MAYWOOD, Ill., May 26 (UPI) — U.S. and Canadian scientists say they’ve found the use of less invasive stents to open clogged carotid arteries works as well as traditional surgery.
Loyola University Medical Center researchers said they were among investigators at several U.S. and Canadian hospitals participating in one of the largest randomized stroke-prevention studies ever conducted.
The scientists, led at Loyola by Drs. Jose Biller and Fred Leya, said they found the safety and efficacy of both procedures are roughly equal.
“The data obtained at Loyola and other participating centers now will better inform doctors and patients about the relative benefits and risks of endarterectomy and stenting,” Biller said.
Carotid arteries on each side of the neck supply blood to the brain, the researchers explained. As a person ages, plaque can accumulate, causing the artery to stiffen and narrow, producing a stroke if the artery becomes completely blocked. Or, bits of plaque can break off and travel to the brain and cause a mini stroke called a transient ischemic attack.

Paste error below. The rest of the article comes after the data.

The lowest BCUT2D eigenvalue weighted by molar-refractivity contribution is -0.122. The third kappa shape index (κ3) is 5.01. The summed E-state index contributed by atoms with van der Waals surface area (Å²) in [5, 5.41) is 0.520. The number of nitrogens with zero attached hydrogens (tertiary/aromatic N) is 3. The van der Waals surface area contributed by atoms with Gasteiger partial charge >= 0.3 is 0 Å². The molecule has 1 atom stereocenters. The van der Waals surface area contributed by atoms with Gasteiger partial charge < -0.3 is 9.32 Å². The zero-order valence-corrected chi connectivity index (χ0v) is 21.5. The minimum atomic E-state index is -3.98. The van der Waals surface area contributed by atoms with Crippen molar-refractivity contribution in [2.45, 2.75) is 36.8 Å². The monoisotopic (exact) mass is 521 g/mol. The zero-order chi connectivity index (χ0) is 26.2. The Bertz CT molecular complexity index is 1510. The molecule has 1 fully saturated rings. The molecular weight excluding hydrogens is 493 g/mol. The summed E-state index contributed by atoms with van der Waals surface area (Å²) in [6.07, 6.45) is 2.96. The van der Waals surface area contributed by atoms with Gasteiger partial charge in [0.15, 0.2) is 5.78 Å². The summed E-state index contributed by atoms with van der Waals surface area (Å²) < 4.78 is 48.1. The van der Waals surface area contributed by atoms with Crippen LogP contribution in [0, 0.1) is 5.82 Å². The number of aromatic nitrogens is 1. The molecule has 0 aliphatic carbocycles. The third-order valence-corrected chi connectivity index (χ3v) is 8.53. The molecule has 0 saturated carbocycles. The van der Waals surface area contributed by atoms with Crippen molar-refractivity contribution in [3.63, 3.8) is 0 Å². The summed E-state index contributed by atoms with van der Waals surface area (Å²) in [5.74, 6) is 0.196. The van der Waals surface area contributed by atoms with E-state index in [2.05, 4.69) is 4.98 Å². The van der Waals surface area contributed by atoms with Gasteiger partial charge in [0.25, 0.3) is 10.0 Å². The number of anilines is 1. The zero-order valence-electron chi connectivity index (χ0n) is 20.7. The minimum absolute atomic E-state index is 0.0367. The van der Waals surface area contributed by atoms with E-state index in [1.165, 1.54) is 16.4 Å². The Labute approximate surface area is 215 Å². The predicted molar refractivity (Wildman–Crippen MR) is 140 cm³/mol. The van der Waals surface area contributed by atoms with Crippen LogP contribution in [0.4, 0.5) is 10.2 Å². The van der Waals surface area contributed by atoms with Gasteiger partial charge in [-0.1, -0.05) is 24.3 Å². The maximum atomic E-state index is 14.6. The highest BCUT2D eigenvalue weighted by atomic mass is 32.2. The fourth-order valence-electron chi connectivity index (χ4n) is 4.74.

During an endartectomy, a surgeon physically removes the inner lining of the clogged artery. In the newer stenting procedure, a surgeon uses a catheter to deploy a stent — a mesh tube — that expands inside the artery to increase blood flow.
The nine-year study that involved 2,502 participants who were randomly assigned to receive an endarterectomy or a stenting is reported in the early online edition of the New England Journal of Medicine.
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